nep-tra New Economics Papers
on Transition Economics
Issue of 2006‒10‒14
ten papers chosen by
Tono Sanchez
Universitat de Valencia

  1. Comparing Apples: Normalcy, Russia, and the Remaining Post-Socialist World. By Peter T. Leeson; William N. Trumbull
  2. The impact of bank and non-bank financial institutions on local economic growth in China By Cheng,Xiaoqiang; Degryse,Hans
  3. The Determinants & Excessiveness of Current Account Deficits in Eastern Europe & the Former Soviet Union By Aristovnik, Aleksander
  4. Are Currency Appreciations Contractionary in China� By Jianhuai Shi
  5. Removing border protection on wheat and rice: effects on rural income and food securities in China By Yinhua Mai
  6. Firm ownership and FDI spillovers in China By Galina Hale; Cheryl Long
  7. The Russian-Ukrainian Earnings Divide By Amelie Constant; Martin Kahanec; Klaus F. Zimmermann
  8. Growth, Reform Indicators and Policy Complementaries By Jorge Braga de Macedo; Joaquim Oliveira Martins
  9. Privatization with Government Control: Evidence from the Russian Oil Sector By Daniel Berkowitz; Yadviga Semikolenova
  10. Migration and union dissolution in a changing socio-economic context: the case of Russia By Magdalena Muszynska; Hill Kulu

  1. By: Peter T. Leeson (Department of Economics, West Virginia University); William N. Trumbull (Department of Economics, West Virginia University)
    Abstract: Shleifer and Treisman (2005) argue that Russia is a “normal country.” Their benchmark for normalcy, however, refers primarily to middle-income countries like Mexico and Argentina. We propose that a more meaningful benchmark is the experience of other post-socialist transition countries, which share common political and economic histories with Russia, and have faced similar transition obstacles since communism’s collapse. We compare Russia’s economic performance, media freedom, democracy, and corruption since Russia began transition, to these benchmarks in all other post-socialist countries since they began their transitions. We find that Russia consistently and significantly performs below normal compared to its cohort.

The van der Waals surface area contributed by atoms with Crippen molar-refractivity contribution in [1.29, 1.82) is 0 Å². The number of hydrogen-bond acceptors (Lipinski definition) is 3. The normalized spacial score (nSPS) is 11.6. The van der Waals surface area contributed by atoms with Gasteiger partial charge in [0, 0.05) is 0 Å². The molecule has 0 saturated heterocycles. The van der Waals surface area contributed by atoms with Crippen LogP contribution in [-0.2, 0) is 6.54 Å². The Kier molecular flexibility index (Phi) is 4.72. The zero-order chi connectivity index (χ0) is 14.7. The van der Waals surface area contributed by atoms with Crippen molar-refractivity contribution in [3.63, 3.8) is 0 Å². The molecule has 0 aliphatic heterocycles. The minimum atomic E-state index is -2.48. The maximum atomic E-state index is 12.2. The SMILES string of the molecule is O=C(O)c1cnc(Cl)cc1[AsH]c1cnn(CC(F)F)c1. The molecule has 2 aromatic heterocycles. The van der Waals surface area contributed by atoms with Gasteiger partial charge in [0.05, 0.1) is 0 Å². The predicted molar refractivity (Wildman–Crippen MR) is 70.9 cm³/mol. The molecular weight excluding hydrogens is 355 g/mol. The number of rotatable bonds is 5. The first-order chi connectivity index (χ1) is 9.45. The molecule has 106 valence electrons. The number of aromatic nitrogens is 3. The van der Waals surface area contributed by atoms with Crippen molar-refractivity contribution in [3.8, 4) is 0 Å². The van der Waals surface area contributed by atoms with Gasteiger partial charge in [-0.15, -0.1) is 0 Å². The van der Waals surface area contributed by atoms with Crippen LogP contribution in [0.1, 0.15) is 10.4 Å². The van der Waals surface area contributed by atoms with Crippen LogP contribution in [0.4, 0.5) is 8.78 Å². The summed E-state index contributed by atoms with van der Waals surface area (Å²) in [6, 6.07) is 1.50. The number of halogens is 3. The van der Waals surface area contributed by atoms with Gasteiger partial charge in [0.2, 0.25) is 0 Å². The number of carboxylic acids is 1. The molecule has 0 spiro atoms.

Date: 2006
  2. By: Cheng,Xiaoqiang; Degryse,Hans (Tilburg University, Center for Economic Research)
    Abstract: This paper provides evidence on the relationship between finance and growth in a fast growing country, such as China. Employing data of 27 Chinese provinces over the period 1995-2003, we study whether the financial development of two different types of institutions - banks and non-bank financial institutions - have a (significantly different) impact on local economic growth. Our findings indicate that only banking development shows a statistically significant and economically relevant impact on local economic growth.
    Keywords: growth;financial development;Chinese provinces;banks
    JEL: E44 G21
    Date: 2006
  3. By: Aristovnik, Aleksander
    Abstract: The article investigates the main factors of current account deficits in order to assess the potential excessiveness of current account deficits in selected countries of Eastern Europe and former Soviet Union. According to the simulated benchmark calculated on the basis of selected determinants (in period 1992-2003), the results confirm that the actual current account balances are generally close to their estimated levels in the 2000-2003 period in the transition region. This notion is in line with the intertemporal approach to the current account balance, suggesting that higher external deficits are a natural outcome when permanent domestic output exceeds the current one and when current investments and government consumption exceed their permanent levels. Hence, the results suggest that most countries in Eastern Europe and former Soviet Union are justified in running relatively high current account deficits.
    Keywords: transition countries; current account deficits; excessiveness; determinants; dynamic panel data
    JEL: F32 C33
    Date: 2006–06–05
  4. By: Jianhuai Shi
    Abstract: The Chinese economy has been in a state of external and internal imbalances for some years, which has something to do with the undervaluation of renminbi (RMB). But the Chinese Government hesitates to allow RMB to appreciate because of the worry that RMB appreciations are contractionary thus have negative impact on China's economic growth and employment. The purpose of this paper is to empirically assess the effects of RMB real exchange rate on China's output. The econometric results of the paper show that (1) even after source of spurious correlation is controlled for, RMB appreciation has led to a decline in China’s output, suggesting that RMB appreciations are contractionary, and that (2) once the international finance linkage of Chinese economy is accounted for, the effect of RMB real exchange rate shocks on China’s output and the power of the shocks in explaining the change of China’s output are diminished. The paper gives some possible explanations to those findings, and points out that the findings do not necessarily imply that China should continue maintaining the undervaluation of RMB.